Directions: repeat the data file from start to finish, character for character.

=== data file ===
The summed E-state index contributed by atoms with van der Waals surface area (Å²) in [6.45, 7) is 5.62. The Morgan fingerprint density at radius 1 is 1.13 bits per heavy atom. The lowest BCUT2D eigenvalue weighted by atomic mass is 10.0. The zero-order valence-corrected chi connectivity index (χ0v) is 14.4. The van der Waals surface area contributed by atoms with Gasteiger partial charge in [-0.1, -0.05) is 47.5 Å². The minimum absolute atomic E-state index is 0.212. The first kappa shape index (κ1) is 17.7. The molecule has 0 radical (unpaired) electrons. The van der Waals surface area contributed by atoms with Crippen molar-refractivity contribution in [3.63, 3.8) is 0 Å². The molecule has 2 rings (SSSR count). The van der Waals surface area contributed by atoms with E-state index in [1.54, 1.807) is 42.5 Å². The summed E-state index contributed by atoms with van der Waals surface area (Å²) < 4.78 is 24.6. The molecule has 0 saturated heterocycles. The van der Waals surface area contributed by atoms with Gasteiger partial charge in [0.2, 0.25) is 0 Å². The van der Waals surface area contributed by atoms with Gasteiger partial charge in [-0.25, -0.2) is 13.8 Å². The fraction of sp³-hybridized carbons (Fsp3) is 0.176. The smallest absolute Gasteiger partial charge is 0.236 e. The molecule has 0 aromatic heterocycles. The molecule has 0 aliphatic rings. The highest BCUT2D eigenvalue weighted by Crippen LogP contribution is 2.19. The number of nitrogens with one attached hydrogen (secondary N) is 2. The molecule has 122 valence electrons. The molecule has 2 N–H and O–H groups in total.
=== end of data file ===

The summed E-state index contributed by atoms with van der Waals surface area (Å²) in [6.45, 7) is 5.62. The Morgan fingerprint density at radius 1 is 1.13 bits per heavy atom. The lowest BCUT2D eigenvalue weighted by atomic mass is 10.0. The zero-order valence-corrected chi connectivity index (χ0v) is 14.4. The van der Waals surface area contributed by atoms with Gasteiger partial charge in [-0.1, -0.05) is 47.5 Å². The minimum absolute atomic E-state index is 0.212. The first kappa shape index (κ1) is 17.7. The molecule has 0 radical (unpaired) electrons. The van der Waals surface area contributed by atoms with Crippen molar-refractivity contribution in [3.63, 3.8) is 0 Å². The molecule has 2 rings (SSSR count). The van der Waals surface area contributed by atoms with E-state index in [1.54, 1.807) is 42.5 Å². The summed E-state index contributed by atoms with van der Waals surface area (Å²) < 4.78 is 24.6. The molecule has 0 saturated heterocycles. The van der Waals surface area contributed by atoms with Gasteiger partial charge in [0.2, 0.25) is 0 Å². The van der Waals surface area contributed by atoms with Gasteiger partial charge in [-0.25, -0.2) is 13.8 Å². The fraction of sp³-hybridized carbons (Fsp3) is 0.176. The smallest absolute Gasteiger partial charge is 0.236 e. The molecule has 0 aromatic heterocycles. The molecule has 0 aliphatic rings. The highest BCUT2D eigenvalue weighted by Crippen LogP contribution is 2.19. The number of nitrogens with one attached hydrogen (secondary N) is 2. The molecule has 122 valence electrons. The molecule has 2 N–H and O–H groups in total.